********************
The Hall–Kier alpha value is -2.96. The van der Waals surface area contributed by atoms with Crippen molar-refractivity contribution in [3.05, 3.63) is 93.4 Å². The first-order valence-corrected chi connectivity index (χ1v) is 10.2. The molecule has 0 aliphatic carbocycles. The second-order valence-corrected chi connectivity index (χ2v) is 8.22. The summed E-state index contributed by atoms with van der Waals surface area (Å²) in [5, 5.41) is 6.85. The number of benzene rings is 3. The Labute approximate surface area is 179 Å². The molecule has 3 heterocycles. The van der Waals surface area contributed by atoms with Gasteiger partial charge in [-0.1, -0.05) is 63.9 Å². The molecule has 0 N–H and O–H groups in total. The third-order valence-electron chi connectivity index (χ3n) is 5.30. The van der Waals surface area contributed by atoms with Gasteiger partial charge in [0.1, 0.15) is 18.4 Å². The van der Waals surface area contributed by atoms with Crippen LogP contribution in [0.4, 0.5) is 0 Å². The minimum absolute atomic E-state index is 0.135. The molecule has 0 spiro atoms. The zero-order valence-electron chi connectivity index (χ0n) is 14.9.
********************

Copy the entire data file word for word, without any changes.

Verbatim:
The Hall–Kier alpha value is -2.96. The van der Waals surface area contributed by atoms with Crippen molar-refractivity contribution in [3.05, 3.63) is 93.4 Å². The first-order valence-corrected chi connectivity index (χ1v) is 10.2. The molecule has 0 aliphatic carbocycles. The second-order valence-corrected chi connectivity index (χ2v) is 8.22. The summed E-state index contributed by atoms with van der Waals surface area (Å²) in [5, 5.41) is 6.85. The number of benzene rings is 3. The Labute approximate surface area is 179 Å². The molecule has 3 heterocycles. The van der Waals surface area contributed by atoms with Gasteiger partial charge in [-0.1, -0.05) is 63.9 Å². The molecule has 0 N–H and O–H groups in total. The third-order valence-electron chi connectivity index (χ3n) is 5.30. The van der Waals surface area contributed by atoms with Gasteiger partial charge in [0.1, 0.15) is 18.4 Å². The van der Waals surface area contributed by atoms with Crippen LogP contribution in [0.4, 0.5) is 0 Å². The minimum absolute atomic E-state index is 0.135. The molecule has 0 spiro atoms. The zero-order valence-electron chi connectivity index (χ0n) is 14.9.